Now before you start calling us old misty eyed slipper wearing fuddy duddies, who pine for a return to the good old days when first class cricket was king (you’d only be half right), let’s get one thing straight. We like T20 cricket. It’s exciting, it generates much needed revenue, and it broadens the appeal of the sport. What we don’t like, however, is too much T20 cricket. That’s why we think that this year’s Friends Provident Trophy, which starts today and goes on until the end of August (it might as well be December), will ruin the domestic season.
Take a glance at your favourite county’s fixture list. You’ll see that there are a minimum of sixteen T20 matches during June, July and August, with only two or three championship matches sandwiched in between. It’s beyond belief. The height of the English summer has become infested by the annual slog fest – and there’s little room for cricket of any other sort.
England might say they want to become the best test team in the world, but judging by the domestic fixture list, the ECB only care about defending our world T20 title.
June and July are the peak months of the English summer. The pitches tend to get flat – an ideal breeding ground for test players – and the weather is at its best. How come, therefore, my team Worcestershire are only set to play three county championship matches between now and August 9th? It’s ridiculous.
If the Royals are going to wear their brave but rather garish camouflage outfits again, like they did in last year’s T20 competition (to help promote the Help For Heroes Campaign), Solanki and Co will feel more qualified to join the Territorial Army than the England Test Squad by the end of the summer.
Equally baffling is the fact that Worcestershire won’t play a single forty over match during the next ten weeks. Although staging a Pro-40 event makes about as much sense as Giles Clarke after ten gin and tonics (as obviously there’s no forty over international tournament), it’s still the nearest thing we’ve got to the fifty over ODI format.
Sometimes I wonder whether we actually want to do well at a World Cup. The ECB’s attitude seems to be ‘let’s reserve the best weather for T20 cricket, and play the most important forms of the game when the pitches are green and Darren Stevens is the most effective bowler on the county circuit’.
Plans are in place to reduce the group stage of the Friends Provident Trophy to ten matches next year, which is more like it, but you wonder how we got ourselves into the current predicament in the first place? Those who don’t like T20 will have no county cricket to watch for two and a half months.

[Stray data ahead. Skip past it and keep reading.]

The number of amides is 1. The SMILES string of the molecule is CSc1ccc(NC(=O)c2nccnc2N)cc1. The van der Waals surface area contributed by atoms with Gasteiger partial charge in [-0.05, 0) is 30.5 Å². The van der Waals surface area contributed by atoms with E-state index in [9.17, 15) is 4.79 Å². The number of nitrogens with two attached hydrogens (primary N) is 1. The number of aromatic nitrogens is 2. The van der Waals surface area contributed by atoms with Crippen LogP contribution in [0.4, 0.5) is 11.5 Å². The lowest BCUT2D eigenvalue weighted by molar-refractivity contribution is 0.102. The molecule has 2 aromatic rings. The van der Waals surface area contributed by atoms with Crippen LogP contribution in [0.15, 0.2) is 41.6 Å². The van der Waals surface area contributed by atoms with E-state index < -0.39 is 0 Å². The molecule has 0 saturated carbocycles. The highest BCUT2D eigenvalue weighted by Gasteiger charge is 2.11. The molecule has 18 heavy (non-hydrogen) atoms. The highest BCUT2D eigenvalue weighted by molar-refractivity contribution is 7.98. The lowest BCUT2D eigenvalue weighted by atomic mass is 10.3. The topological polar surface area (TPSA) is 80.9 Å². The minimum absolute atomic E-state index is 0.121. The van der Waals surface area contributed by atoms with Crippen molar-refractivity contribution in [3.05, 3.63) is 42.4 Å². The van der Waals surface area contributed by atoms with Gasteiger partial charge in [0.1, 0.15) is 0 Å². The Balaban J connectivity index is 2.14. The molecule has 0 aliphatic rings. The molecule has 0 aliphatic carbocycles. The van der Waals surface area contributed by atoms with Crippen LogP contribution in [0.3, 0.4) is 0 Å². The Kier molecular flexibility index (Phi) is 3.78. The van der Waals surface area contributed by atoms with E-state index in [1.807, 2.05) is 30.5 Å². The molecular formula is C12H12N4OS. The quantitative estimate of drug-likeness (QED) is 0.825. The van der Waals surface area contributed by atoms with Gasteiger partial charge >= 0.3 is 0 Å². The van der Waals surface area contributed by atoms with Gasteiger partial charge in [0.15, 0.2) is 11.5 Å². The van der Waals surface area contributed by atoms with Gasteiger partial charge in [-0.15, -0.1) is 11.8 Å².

We understand the financial arguments in favour of T20 cricket, but having sixteen Friends Provident matches in seven weeks is absurd – and then there’s the knockout stage in August. There is a real risk that the authorities are going to milk the cash cow dry. If there’s one thing that’s bound to kill off interest it’s over familiarity. Just ask Jedward. Let’s hope the schedulers don’t ruin the brand before next year’s more sensible format kicks in.
When T20 first arrived on the scene it was a refreshing and lucrative distraction during the domestic summer – and it lasted no more than a handful of weeks. The format was perfect. Matches had a festival atmosphere, and the players seemed to enjoy the format as much as David Lloyd enjoyed interviewing the bronzed girls in bikinis that wallowed in Jacuzzis on the boundary edge. These days there are so many matches that the players look desperate to join them – they’d do anything for a breather and a rub down with an oily rag.
So will we bother watching the Friends Provident Trophy ourselves? We probably will. After all, it’s unavoidable if you’ve got Sky Sports. However, the chances of us keeping up with the competition’s progress are slimmer than Bruce Reid.
We’ll probably just tune in, keep an eye on individual performances – I’m looking forward to seeing Durham’s Ben Stokes for the first time – and not really care who wins. After all, whoever loses today’s opener between Hampshire and Somerset will get another fifteen opportunities to put things right.